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viation has a very good story to tell onenvironmental responsibility. We are the only global industry that hasset targets to reduce its carbon footprint.Airlines, airports, air navigation service providers andmanufacturers are committed to:n Improving fuel efficiency by 1.5 per cent annuallyto 2020;n Capping net carbon emissions from 2020 withcarbon neutral growth;n And cutting net emissions in half by 2050,compared to 2005.To understand the ambitious nature of these targets, itis important to put them into context. Aviationrepresents 2 per cent of global man-made carbonemissions. In 2011 airlines will emit about 650million tonnes of carbon. We will do that while carrying2.8 billion passengers and 46 million tonnes of freight.This activity supports 33 million jobs and facilitatesUS$3.5 trillion of global business.In 2050, we expect to carry 16 billion passengers and300 million tonnes of cargo. The global economy willrequire us to accommodate this growth in order tofunction. And we aspire to do that while cutting ourcarbon footprint in half to some 320 million tonnes.Green business is good business. If we can reduce our2012 fuel cost by 1 per cent, that is US$2 billion. Foran industry that is only expecting to make a profit ofabout US$5 billion, that constitutes a very significantsaving. But to be successful, we need to tap resourcesoutside the industry. There are some things that onlygovernments can do. They must be committedpartners in achieving our aspirations. For example, the International Civil AviationOrganization (ICAO), under Kyoto, was given theresponsibility to manage aviation's internationalemissions. It has shown great leadership. At the lastassembly (2010), governments agreed that aviationshould improve fuel efficiency by 2 per cent annually.At the intergovernmental level, this is a majorachievement. It is the only agreement amonggovernments on managing the emissions of anindustrial sector. But there is a gap between theindustry commitment of a 1.5 per cent annual fuelefficiency improvement, and the ICAO goal of 2 percent. The 0.5 per cent difference is dependant ongovernments coming to the table with improvements ininfrastructure. As important as the targets, is theindustry's plan to achieve them. The entire valuechain -airlines, airports, air navigation serviceproviders and manufacturers -are working on a fourpillar strategy to reduce emissions: (1) improvedtechnology, (2) more efficient infrastructure, (3) betteroperations and (4) positive economic measures.ECONOMIC MEASURESOne area of ICAO leadership is on the development ofa global framework for economic or market-basedmeasures to help limit carbon emissions. Aviationsupports the development of a global emissionstrading or compensation scheme -the fourth pillar ofour strategy. The principles for such a globalmechanism have already been agreed through ICAO.And the industry is fully supporting its efforts todevelop a global framework by its 2013 Assembly -less than 24 months away. In the interim, we cannotafford to get distracted by regional schemes which, nomatter how cleverly conceived, cannot be a solution toa global problem. By nature uncoordinated regionalschemes will undermine ICAO's agreed principles. OneAVIATION:COMMITTED TOITS AMBITIOUS GOALS108TRANSPORT & MOBILITYTONY TYLER, DIRECTOR GENERAL AND CEO, IATAA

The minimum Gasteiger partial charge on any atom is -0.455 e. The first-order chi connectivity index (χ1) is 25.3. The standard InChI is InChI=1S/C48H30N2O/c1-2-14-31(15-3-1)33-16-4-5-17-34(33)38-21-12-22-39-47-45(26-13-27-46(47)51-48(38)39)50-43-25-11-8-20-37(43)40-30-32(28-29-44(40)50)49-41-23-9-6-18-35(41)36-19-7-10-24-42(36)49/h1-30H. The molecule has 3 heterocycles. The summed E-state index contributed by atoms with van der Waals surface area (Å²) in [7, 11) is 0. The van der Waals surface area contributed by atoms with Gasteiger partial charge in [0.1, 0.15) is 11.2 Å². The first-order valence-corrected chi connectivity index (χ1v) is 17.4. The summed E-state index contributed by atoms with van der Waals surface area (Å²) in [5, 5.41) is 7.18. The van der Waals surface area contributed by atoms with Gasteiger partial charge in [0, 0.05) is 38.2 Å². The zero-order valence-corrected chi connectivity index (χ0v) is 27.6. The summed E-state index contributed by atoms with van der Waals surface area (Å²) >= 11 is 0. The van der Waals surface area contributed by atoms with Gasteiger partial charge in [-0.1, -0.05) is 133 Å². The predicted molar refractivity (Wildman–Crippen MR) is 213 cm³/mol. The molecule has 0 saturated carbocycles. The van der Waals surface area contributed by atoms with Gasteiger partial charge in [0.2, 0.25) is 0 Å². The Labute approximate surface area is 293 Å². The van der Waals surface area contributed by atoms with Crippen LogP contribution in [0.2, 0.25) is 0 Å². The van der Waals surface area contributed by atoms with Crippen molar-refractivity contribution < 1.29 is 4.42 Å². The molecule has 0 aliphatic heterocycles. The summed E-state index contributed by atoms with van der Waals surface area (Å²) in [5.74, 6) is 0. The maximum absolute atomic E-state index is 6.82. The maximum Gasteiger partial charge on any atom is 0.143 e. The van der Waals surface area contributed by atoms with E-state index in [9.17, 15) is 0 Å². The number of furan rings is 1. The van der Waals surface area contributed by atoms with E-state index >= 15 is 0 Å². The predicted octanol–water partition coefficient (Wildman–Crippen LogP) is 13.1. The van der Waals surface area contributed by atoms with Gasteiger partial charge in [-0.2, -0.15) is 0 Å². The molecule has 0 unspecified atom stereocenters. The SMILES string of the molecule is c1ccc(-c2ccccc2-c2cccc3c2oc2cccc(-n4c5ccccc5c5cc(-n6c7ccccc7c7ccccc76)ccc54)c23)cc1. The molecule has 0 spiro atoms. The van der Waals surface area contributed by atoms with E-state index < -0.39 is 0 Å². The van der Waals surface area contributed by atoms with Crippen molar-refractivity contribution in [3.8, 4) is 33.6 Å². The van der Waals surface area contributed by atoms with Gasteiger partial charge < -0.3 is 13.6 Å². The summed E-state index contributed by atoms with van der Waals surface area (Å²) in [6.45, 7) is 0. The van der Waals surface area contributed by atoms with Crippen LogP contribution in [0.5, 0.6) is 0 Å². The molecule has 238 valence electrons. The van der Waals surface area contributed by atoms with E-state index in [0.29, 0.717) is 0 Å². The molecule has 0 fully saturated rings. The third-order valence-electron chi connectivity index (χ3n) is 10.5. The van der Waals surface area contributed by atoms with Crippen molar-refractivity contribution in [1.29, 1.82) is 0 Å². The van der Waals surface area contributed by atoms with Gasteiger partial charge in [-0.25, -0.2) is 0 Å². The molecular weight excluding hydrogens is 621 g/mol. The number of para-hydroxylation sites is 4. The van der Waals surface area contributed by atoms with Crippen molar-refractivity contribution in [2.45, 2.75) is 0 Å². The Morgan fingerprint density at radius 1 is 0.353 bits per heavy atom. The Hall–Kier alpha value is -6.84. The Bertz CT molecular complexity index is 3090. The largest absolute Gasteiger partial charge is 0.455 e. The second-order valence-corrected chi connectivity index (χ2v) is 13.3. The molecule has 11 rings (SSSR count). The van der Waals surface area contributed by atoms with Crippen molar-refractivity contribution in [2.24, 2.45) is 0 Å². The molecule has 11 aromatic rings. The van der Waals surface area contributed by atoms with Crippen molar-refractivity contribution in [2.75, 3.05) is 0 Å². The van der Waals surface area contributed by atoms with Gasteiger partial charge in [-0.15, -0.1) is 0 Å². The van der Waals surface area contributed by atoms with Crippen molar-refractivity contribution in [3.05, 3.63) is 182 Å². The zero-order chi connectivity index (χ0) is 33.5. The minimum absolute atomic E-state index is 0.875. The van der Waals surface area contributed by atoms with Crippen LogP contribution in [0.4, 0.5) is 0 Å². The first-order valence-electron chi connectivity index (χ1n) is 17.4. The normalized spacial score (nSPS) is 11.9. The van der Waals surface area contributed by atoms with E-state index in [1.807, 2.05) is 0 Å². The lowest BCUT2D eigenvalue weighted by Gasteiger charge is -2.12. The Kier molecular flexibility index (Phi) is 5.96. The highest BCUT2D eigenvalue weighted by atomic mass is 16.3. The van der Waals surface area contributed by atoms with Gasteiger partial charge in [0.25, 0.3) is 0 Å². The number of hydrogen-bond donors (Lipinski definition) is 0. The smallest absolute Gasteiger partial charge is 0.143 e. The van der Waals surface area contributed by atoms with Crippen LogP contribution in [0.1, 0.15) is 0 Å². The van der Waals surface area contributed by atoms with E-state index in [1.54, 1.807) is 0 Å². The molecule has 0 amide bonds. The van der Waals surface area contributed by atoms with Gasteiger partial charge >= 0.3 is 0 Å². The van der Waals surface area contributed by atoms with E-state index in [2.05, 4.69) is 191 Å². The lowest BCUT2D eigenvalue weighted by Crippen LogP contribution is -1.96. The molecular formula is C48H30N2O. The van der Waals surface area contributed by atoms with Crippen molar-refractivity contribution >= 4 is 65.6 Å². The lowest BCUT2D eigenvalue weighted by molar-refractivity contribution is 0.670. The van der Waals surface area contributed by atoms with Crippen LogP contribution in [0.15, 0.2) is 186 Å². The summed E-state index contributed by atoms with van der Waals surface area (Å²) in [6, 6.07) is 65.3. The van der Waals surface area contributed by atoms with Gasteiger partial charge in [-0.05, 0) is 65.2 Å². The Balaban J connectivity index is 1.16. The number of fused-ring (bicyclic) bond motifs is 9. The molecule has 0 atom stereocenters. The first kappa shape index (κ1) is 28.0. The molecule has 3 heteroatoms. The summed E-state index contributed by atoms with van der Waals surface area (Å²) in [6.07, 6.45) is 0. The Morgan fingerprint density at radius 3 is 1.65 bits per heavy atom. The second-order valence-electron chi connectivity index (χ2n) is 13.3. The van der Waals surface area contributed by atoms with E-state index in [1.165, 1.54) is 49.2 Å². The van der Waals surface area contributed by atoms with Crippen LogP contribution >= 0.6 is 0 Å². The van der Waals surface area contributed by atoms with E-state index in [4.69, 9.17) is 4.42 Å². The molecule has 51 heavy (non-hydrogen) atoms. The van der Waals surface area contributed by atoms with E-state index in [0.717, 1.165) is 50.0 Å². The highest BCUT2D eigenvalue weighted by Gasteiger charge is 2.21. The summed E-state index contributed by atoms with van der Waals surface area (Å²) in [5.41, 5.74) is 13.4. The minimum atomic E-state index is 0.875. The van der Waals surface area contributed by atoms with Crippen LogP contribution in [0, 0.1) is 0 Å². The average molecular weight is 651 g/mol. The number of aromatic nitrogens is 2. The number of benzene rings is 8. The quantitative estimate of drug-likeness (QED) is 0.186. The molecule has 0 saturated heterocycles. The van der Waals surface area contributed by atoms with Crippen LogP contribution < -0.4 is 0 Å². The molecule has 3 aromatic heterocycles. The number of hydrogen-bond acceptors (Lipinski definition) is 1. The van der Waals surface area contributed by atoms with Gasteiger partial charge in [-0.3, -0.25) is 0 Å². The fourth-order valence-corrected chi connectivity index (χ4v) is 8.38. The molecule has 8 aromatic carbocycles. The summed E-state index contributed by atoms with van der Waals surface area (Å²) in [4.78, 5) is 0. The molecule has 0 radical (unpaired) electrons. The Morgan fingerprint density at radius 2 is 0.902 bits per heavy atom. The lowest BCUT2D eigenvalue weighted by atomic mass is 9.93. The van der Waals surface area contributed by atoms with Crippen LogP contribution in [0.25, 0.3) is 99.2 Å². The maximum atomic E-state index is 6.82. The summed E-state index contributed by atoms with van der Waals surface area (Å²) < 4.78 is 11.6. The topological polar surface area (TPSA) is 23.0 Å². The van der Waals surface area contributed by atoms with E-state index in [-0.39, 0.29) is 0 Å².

TRANSPORT & MOBILITY109Below: Tony Tylerof the principles clearly states that airlines should payfor their emissions once -not several times over. Butalready we see the UK's Air Passenger Duty collecting£2.5 billion, which is enough to offset all UKemissions related to aviation four times over. Europe'splanned inclusion of aviation into its emissions tradingscheme makes no provision for the elimination of anyEuropean taxes introduced for climate changepurposes. And we must ensure that any globaleconomic measures will dedicate the monies collectedto environmental projects. If governments simplychannel the funds into general coffers they areundermining the integrity and effectiveness of suchschemes.OPERATIONS AND INFRASTRUCTUREThe second and third pillars of our strategy, operationsand infrastructure, are a good example of wheretargeted investment could yield carbon-reductiondividends. One of the best things that we could do tomake flying more environmentally efficient is to take acoordinated approach to modernising air trafficmanagement. There are two well-established projectsthat are not progressing fast enough. The US NextGenair traffic management programme will generate hugeefficiencies, but funding is being held ransom to short-sighted party politics. Meanwhile, the Single EuropeanSky project has the potential to save 16 million tonnesof CO2 emissions annually. Its progress is also delayedbecause of lack of leadership at state level to see thebig picture and drive improvements. Even as theseprojects inch forward, we have a chance to avoidsimilar problems in Asia. Its skies are getting morecrowded, and we urge governments to start thinking ofa Seamless Asian Sky before the problems becomeacute. TECHNOLOGY The first pillar of our strategy, technology, will be aneven bigger driver of reduced emissions. Today'saircraft and engines are over 70 per cent more fuelefficient than the first jet aircraft. Each newgeneration of aircraft brings about improvements inthe order of 15-25 per cent. And airlines are investingUS$1.3 trillion in 12,000 new planes over the nextdecade. The competitive nature of the airlinebusiness ensures a ready market if a new product canprovide significant cost savings. Our friends at Boeingand Airbus have been doing this for years. And Ibelieve that the introduction of new competition fromother manufacturers will accelerate innovation-which is always a good thing. But technology is notjust about the aircraft and engines. It is also abouthow we fuel the fleet. I believe that the mostsignificant leap forward in the industry'senvironmental performance in the coming years willbe the commercial use of sustainable biofuels.Sustainable biofuels are not a theoretical solution.They are a tested reality. ASTM International'sCommittee on Petroleum Products and Lubricants hasapproved a new specification for hydroprocessedrenewable jet fuel. At least five airlines -KLM,Lufthansa, Finnair, Interjet and AeroMexico -havealready used them on passenger services.Over their life-cycle, sustainable biofuels could reduceour carbon footprint by up to 80 per cent. That is agame changer. But despite the quick progress to date,some major hurdles still remain. One of the highest isto get the big oil companies to come on board withserious investments. Oil companies make good moneyon aviation's US$200 billion fuel spend. Now we needthem to invest to make commercialisation possible atprices that make sense for an industry with margins inthe range of 1 per cent. And we also need governmentsto encourage the development of sustainable biofuelsfor aviation with appropriate fiscal and legal incentives.This is not a plea for handouts, but for strategicdecisions to support investments that foster the growthof green economies that include aviation.PARTNERSHIPThe environment is one of IATA's top priorities and Iam certainly proud of IATA's role as a catalyst for someof the good work that is being done. Of course, thelong-term sustainability of all of these efforts isdependant on strong partnerships held together by acommon vision.Our message for governmentsattending COP-17 is reassurance that aviation remainscommitted to its ambitious emissions reduction goals.Cooperation and partnership -with industry andamong governments -is the key to achieving them. The place to solidify these is ICAO which is the onlyorganisation that can set a global strategic frameworkfor aviation -including for economic measures.Aviation is an instrument of peace and a generator forprosperity -both material and of the human spirit. It isthe collective responsibility of industry andgovernment to ensure that is can continue to fulfill thisunique role rule as a catalyst for sustainabledevelopment with the highest levels of environmentalresponsibility. nABOUT THE AUTHORTony Tyler became the sixth Director General and CEOof IATA on 1 July 2011. Mr Tyler began his career atJohn Swire & Sons in Hong Kong 1977. From 1978he moved within the Swire Group to Cathay PacificAirways, occupying various senior positions at theairline before eventually serving as its Chief Executivefrom July 2007 to March 2011. Mr Tyler served onthe IATA Board of Governors from 2007 to 2011 andwas its Chairman from June 2009 to June 2010." "AVIATION SUPPORTS THE DEVELOPMENT OF A GLOBAL EMISSIONS TRADING OR COMPENSATIONSCHEME